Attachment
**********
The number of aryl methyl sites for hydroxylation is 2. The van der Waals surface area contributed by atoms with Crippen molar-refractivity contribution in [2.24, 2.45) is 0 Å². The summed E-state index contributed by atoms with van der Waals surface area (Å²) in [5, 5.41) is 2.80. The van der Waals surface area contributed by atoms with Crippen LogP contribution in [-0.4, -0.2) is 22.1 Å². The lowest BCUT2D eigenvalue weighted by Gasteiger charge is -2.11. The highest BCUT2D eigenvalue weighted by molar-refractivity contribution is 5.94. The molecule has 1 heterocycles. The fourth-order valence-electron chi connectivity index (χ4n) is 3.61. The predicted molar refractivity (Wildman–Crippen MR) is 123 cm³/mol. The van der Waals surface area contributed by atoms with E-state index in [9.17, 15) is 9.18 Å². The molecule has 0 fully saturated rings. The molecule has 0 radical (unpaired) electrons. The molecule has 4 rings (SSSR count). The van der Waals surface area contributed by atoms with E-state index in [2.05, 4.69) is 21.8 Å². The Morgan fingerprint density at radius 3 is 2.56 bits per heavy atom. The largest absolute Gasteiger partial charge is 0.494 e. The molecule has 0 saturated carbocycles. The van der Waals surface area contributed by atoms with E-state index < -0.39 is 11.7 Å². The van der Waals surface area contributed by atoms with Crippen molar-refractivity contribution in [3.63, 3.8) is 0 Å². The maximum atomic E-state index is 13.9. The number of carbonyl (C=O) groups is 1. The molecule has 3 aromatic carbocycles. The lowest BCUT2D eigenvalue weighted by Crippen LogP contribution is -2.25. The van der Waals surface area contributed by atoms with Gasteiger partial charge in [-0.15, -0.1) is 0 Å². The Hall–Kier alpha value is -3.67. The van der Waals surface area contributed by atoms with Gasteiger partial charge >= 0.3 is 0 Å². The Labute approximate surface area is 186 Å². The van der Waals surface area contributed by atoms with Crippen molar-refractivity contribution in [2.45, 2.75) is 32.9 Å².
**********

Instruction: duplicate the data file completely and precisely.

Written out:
The number of aryl methyl sites for hydroxylation is 2. The van der Waals surface area contributed by atoms with Crippen molar-refractivity contribution in [2.24, 2.45) is 0 Å². The summed E-state index contributed by atoms with van der Waals surface area (Å²) in [5, 5.41) is 2.80. The van der Waals surface area contributed by atoms with Crippen LogP contribution in [-0.4, -0.2) is 22.1 Å². The lowest BCUT2D eigenvalue weighted by Gasteiger charge is -2.11. The highest BCUT2D eigenvalue weighted by molar-refractivity contribution is 5.94. The molecule has 1 heterocycles. The fourth-order valence-electron chi connectivity index (χ4n) is 3.61. The predicted molar refractivity (Wildman–Crippen MR) is 123 cm³/mol. The van der Waals surface area contributed by atoms with E-state index in [9.17, 15) is 9.18 Å². The molecule has 0 fully saturated rings. The molecule has 0 radical (unpaired) electrons. The molecule has 4 rings (SSSR count). The van der Waals surface area contributed by atoms with E-state index in [2.05, 4.69) is 21.8 Å². The Morgan fingerprint density at radius 3 is 2.56 bits per heavy atom. The largest absolute Gasteiger partial charge is 0.494 e. The molecule has 0 saturated carbocycles. The van der Waals surface area contributed by atoms with E-state index < -0.39 is 11.7 Å². The van der Waals surface area contributed by atoms with Crippen molar-refractivity contribution in [3.63, 3.8) is 0 Å². The maximum atomic E-state index is 13.9. The number of carbonyl (C=O) groups is 1. The molecule has 3 aromatic carbocycles. The lowest BCUT2D eigenvalue weighted by Crippen LogP contribution is -2.25. The van der Waals surface area contributed by atoms with Gasteiger partial charge in [-0.15, -0.1) is 0 Å². The Hall–Kier alpha value is -3.67. The van der Waals surface area contributed by atoms with Gasteiger partial charge >= 0.3 is 0 Å². The Labute approximate surface area is 186 Å². The van der Waals surface area contributed by atoms with Crippen molar-refractivity contribution in [2.45, 2.75) is 32.9 Å².